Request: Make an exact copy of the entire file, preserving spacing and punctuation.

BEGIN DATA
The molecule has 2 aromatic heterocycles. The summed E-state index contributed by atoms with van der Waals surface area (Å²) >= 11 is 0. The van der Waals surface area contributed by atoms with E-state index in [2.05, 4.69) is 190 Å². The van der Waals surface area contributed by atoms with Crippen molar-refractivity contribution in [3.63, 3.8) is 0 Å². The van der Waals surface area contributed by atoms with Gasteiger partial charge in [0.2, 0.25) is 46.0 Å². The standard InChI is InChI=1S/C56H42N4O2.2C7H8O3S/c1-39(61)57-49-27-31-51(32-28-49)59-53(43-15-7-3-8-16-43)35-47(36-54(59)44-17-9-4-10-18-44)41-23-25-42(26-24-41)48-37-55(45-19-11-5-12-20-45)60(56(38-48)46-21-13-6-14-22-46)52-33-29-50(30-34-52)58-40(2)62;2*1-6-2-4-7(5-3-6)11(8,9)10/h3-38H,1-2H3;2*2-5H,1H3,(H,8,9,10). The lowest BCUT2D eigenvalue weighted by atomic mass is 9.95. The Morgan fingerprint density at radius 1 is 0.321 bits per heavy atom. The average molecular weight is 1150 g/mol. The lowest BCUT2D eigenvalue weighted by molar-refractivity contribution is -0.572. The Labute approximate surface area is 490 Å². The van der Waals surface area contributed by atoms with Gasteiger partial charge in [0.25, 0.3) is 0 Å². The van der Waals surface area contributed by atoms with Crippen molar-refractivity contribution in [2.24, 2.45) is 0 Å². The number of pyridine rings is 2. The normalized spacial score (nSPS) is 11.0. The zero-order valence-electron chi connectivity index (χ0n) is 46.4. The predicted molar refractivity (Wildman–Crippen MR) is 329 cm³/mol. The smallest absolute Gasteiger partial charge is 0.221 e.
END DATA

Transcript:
The molecule has 2 aromatic heterocycles. The summed E-state index contributed by atoms with van der Waals surface area (Å²) >= 11 is 0. The van der Waals surface area contributed by atoms with E-state index in [2.05, 4.69) is 190 Å². The van der Waals surface area contributed by atoms with Crippen molar-refractivity contribution in [3.63, 3.8) is 0 Å². The van der Waals surface area contributed by atoms with Gasteiger partial charge in [0.2, 0.25) is 46.0 Å². The standard InChI is InChI=1S/C56H42N4O2.2C7H8O3S/c1-39(61)57-49-27-31-51(32-28-49)59-53(43-15-7-3-8-16-43)35-47(36-54(59)44-17-9-4-10-18-44)41-23-25-42(26-24-41)48-37-55(45-19-11-5-12-20-45)60(56(38-48)46-21-13-6-14-22-46)52-33-29-50(30-34-52)58-40(2)62;2*1-6-2-4-7(5-3-6)11(8,9)10/h3-38H,1-2H3;2*2-5H,1H3,(H,8,9,10). The lowest BCUT2D eigenvalue weighted by atomic mass is 9.95. The Morgan fingerprint density at radius 1 is 0.321 bits per heavy atom. The average molecular weight is 1150 g/mol. The lowest BCUT2D eigenvalue weighted by molar-refractivity contribution is -0.572. The Labute approximate surface area is 490 Å². The van der Waals surface area contributed by atoms with Gasteiger partial charge in [0.25, 0.3) is 0 Å². The van der Waals surface area contributed by atoms with Crippen molar-refractivity contribution in [2.24, 2.45) is 0 Å². The number of pyridine rings is 2. The normalized spacial score (nSPS) is 11.0. The zero-order valence-electron chi connectivity index (χ0n) is 46.4. The predicted molar refractivity (Wildman–Crippen MR) is 329 cm³/mol. The smallest absolute Gasteiger partial charge is 0.221 e.